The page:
In a broader sense, COVID-19 underlined how little control public authorities have over important digital infrastructure. Governments quickly realised that their contact tracing apps would only reach citizens with the approval of Google and Apple, which control the market for smartphone operating systems. The firms would only allow the apps to function if certain conditions were fulfilled. Although in the event this was positive – Apple and Google insisted on certain privacy protection conditions being met, it showed that governments are fundamentally constrained in their approach to addressing a public health crisis. By investing too little in internal capacity, and relying too much on outsourcing to third parties, public authorities have become dependent on private digital infrastructure and skills to provide fundamental public services.

This warrants a reflection about the skills and infrastructures that authorities may want to develop and possess in-house to quickly and flexibly respond to future crises that will certainly materialise.

How citizens gather information & communicate

Finally, the internet and social media have transformed the way citizens gather information and communicate; this requires more transparent communication from authorities. Citizens have watched first-hand the differences of opinion between public health experts on the best way to curb the pandemic.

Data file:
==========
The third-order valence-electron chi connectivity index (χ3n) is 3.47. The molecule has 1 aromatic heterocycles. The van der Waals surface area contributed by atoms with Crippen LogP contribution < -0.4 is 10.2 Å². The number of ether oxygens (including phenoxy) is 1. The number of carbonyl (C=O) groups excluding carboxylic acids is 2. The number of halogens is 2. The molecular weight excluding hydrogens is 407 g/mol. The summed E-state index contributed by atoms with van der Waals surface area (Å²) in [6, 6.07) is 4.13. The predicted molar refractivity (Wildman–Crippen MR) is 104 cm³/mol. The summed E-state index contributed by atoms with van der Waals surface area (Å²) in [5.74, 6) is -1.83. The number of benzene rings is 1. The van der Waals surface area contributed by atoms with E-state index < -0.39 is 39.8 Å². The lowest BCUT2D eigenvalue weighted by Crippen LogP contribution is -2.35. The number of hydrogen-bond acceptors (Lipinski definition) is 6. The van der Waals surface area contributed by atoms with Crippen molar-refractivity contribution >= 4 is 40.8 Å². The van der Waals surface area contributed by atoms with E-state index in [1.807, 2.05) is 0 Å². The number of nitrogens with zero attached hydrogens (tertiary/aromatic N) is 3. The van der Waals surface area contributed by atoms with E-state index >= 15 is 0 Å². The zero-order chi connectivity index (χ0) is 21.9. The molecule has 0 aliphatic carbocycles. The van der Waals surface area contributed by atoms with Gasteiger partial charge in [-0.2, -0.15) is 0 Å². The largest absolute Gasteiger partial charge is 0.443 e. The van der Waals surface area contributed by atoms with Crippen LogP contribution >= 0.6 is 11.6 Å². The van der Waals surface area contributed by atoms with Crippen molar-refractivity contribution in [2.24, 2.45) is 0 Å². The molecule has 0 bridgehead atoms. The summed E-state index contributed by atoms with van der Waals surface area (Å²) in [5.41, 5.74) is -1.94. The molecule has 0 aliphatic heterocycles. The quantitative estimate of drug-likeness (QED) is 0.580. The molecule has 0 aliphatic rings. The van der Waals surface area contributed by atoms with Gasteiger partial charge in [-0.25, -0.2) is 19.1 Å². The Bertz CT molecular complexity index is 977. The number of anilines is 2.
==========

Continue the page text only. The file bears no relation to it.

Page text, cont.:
They have seen the widely varying actions that were taken by different countries. In such a context, authorities need to communicate clearly and openly about the measures taken, and most importantly, about the uncertainty surrounding them. Failing to do so or snubbing any criticism instead of engaging with it, only fuels the mistrust and conspiracy theories that are rife on social media in any event. Unfortunately, many governments decided to treat their citizens as children unable to handle uncertainty, which undermined the legitimacy of the public response. Countries that did practice radical transparency in their communications to the public, like Taiwan, have fared much better.

To conclude, digital technology can help public authorities in better carrying out their tasks. But thinking it can be done on the cheap is a recipe for failure. Digital technology is not a replacement for trust, for human expertise, adequate funding, and competent institutions.


  1. J.A. Abbey a.o., ‘The Global Health Security Index is not predictive of coronavirus pandemic responses among Organization for Economic Cooperation and Development countries’, PLoS One, 2020.
  2. That does not mean contact-tracing apps are useless, see for instance emerging evidence from the UK: C. Wymant a.o.,‘The epidemiological impact of the NHS COVID-19 App’, Nature (2021).
  3. Kim Loohuis, ‘Data of thousands of Dutch citizens leaked from government Covid-19 systems’, Computer Weekly, 8 February 2021,

Contributor Profile

FEPS Digital Policy Analyst
Foundation for European Progressive Studies (FEPS)
Phone: +32 22 34 69 00